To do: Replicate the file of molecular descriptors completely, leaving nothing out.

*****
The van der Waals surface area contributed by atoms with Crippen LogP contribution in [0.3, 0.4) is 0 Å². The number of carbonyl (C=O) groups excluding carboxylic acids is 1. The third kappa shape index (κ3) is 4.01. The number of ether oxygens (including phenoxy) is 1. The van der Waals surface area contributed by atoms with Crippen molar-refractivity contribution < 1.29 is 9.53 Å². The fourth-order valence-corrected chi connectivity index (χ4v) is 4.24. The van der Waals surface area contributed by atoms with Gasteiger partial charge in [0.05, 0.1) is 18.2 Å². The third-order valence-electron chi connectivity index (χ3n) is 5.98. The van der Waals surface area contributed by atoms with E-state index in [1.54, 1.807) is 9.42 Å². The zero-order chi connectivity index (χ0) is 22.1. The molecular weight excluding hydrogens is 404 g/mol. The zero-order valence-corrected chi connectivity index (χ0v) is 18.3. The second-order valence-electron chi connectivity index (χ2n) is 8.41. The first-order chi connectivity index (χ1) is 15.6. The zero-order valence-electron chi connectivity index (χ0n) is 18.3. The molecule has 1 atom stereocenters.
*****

The van der Waals surface area contributed by atoms with Crippen LogP contribution in [0.3, 0.4) is 0 Å². The number of carbonyl (C=O) groups excluding carboxylic acids is 1. The third kappa shape index (κ3) is 4.01. The number of ether oxygens (including phenoxy) is 1. The van der Waals surface area contributed by atoms with Crippen molar-refractivity contribution < 1.29 is 9.53 Å². The fourth-order valence-corrected chi connectivity index (χ4v) is 4.24. The van der Waals surface area contributed by atoms with Gasteiger partial charge in [0.05, 0.1) is 18.2 Å². The third-order valence-electron chi connectivity index (χ3n) is 5.98. The van der Waals surface area contributed by atoms with E-state index in [1.54, 1.807) is 9.42 Å². The zero-order chi connectivity index (χ0) is 22.1. The molecular weight excluding hydrogens is 404 g/mol. The zero-order valence-corrected chi connectivity index (χ0v) is 18.3. The second-order valence-electron chi connectivity index (χ2n) is 8.41. The first-order chi connectivity index (χ1) is 15.6. The zero-order valence-electron chi connectivity index (χ0n) is 18.3. The molecule has 1 atom stereocenters.